The jury-waiver provision here applied to "any suit, action or proceeding under, in connection with or to enforce this Agreement." (Emphasis added). It made no reference to statutory claims and did not define the scope of claims as including all claims relating to Noren's employment. This language was similar to the language in Garfinkel deemed too ambiguous because it failed to refer to statutory claims. And, by using "this Agreement" as the defining threshold for all suits, actions and proceedings, the provision limits the category of disputes for which a jury trial is waived. We therefore conclude the jury-waiver provision fails to clearly and unambiguously explain that the right to a jury trial is waived as to a CEPA claim and that a remand is necessary for a jury trial on this claim.

III.

The trial judge wrote an extensive opinion to support her award of $2,059,260.53 in attorney fees and costs to HPS. Although fee determinations by the trial court are generally entitled to our deference, Packard-Bamberger & Co. v. Collier, 167 N.J. 427, 444 (2001), a remand is required here.

"New Jersey has a strong policy disfavoring shifting of attorneys' fees." N. Bergen Rex Transp., Inc. v. Trailer Leasing Co., 158 N.J. 561, 569 (1999). We allow for the recovery of such fees only "if they are expressly provided for by statute, court rule, or contract." Packard-Bamberger, supra, 167 N.J. at 440. In this case, there were two possible grounds for the award of counsel fees and costs: the fee-shifting provisions contained in CEPA, N.J.S.A. 34:19-6, and in the 2003 VRMA.

CEPA permits an award of "reasonable attorneys' fees and court costs" to a prevailing employer "if the court determines that an action brought by an employee under this act was without basis in law or in fact." N.J.S.A. 34:19-6. This provision applies only to "a narrow band of cases" in which "the employer must be vindicated and the employee must have proceeded without basis in law or in fact. . . ." Best v. C&M Door Controls, Inc., 200 N.J. 348, 358 (2009). Moreover, because the fee-shifting provision is in derogation of common law, it is strictly construed. See Buccinna v. Micheletti, 311 N.J. Super. 557, 566 (App. Div. 1998) (citing Hirsch v. Tushill, Ltd., 110 N.J. 644, 647 (1988)).

It must be noted that the threshold for the award of fees is higher for the CEPA claim. It was error for the trial judge to conclude the threshold was met based upon her finding that Noren "failed to set forth a viable claim against the defendant pursuant to CEPA." There is a broad spectrum in the quality of proofs that fall between a claim that is not "viable" and one that is "without basis in law or in fact." N.J.S.A. 34:19-6; see Buccinna, supra, 311 N.J. Super. at 562 (concluding defendant who prevailed at trial was not entitled to counsel fees under CEPA because there was no finding that plaintiff's claim was "without basis in law or in fact"). A claim is not viable if it fails to satisfy all the requisite elements of proof. To lack any basis in law or in fact, there must be either no legal authority to support the claim or the absence of a factual basis for the claim.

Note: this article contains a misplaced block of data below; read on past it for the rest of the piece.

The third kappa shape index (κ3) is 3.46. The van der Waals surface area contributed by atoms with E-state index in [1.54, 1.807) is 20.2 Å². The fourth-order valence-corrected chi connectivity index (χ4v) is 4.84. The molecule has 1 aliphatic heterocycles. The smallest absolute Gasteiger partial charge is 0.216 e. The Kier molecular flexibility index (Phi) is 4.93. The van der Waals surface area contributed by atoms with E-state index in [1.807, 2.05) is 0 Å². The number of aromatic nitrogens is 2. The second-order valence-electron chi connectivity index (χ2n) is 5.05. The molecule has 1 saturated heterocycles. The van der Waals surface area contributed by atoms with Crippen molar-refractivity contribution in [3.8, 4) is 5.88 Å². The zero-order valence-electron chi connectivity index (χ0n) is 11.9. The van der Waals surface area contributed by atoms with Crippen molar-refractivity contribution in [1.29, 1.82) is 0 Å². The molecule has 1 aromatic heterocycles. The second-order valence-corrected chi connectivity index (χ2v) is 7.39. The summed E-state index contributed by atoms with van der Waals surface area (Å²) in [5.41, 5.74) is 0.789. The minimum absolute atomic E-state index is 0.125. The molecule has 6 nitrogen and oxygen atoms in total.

The applicable standard is similar to that for Rule 1:4-8, which authorizes a sanction for an assertion made in a paper filed with the court when "no rational argument can be advanced in its support, or it is not supported by any credible evidence, or it is completely untenable." United Hearts, L.L.C. v. Zahabian, 407 N.J. Super. 379, 389 (App. Div.) (quoting First Atl. Fed. Credit Union v. Perez, 391 N.J. Super. 419, 432 (App. Div. 2007)), certif. denied, 200 N.J. 367 (2009). In United Hearts, we concluded,

[A] pleading cannot be deemed frivolous as a whole nor can an attorney be deemed to have litigated a matter in bad faith where, as in this case, the trial court denies summary judgment on at least one count in the complaint and allows the matter to proceed to trial.

[Id. at 394.]

The fact that Noren's CEPA claim survived summary judgment would similarly appear to preclude a finding that his claim was "without basis in law or in fact." N.J.S.A. 34:19-6; see also Buccinna, supra, 311 N.J. Super. at 562-63 (finding the standard for an award of fees under CEPA, N.J.S.A. 34:19-6, similar to the standard for the frivolous claim law, N.J.S.A. 2A:15-59.1).

Turning to the fee-shifting provision in the 2003 VRMA, we note that "when the fee-shifting is controlled by a contractual provision, the provision should be strictly construed in light of our general policy disfavoring the award of attorneys' fees." Litton Indus., Inc. v. IMO Indus., Inc., 200 N.J. 372, 385 (2009). The 2003 VRMA states

In any suit, action or proceeding arising out of or related to this Agreement, the successful party shall be awarded, in addition to any other relief to which it is found to be entitled, costs of suit, fees of experts and reasonable attorneys' fees against the unsuccessful party.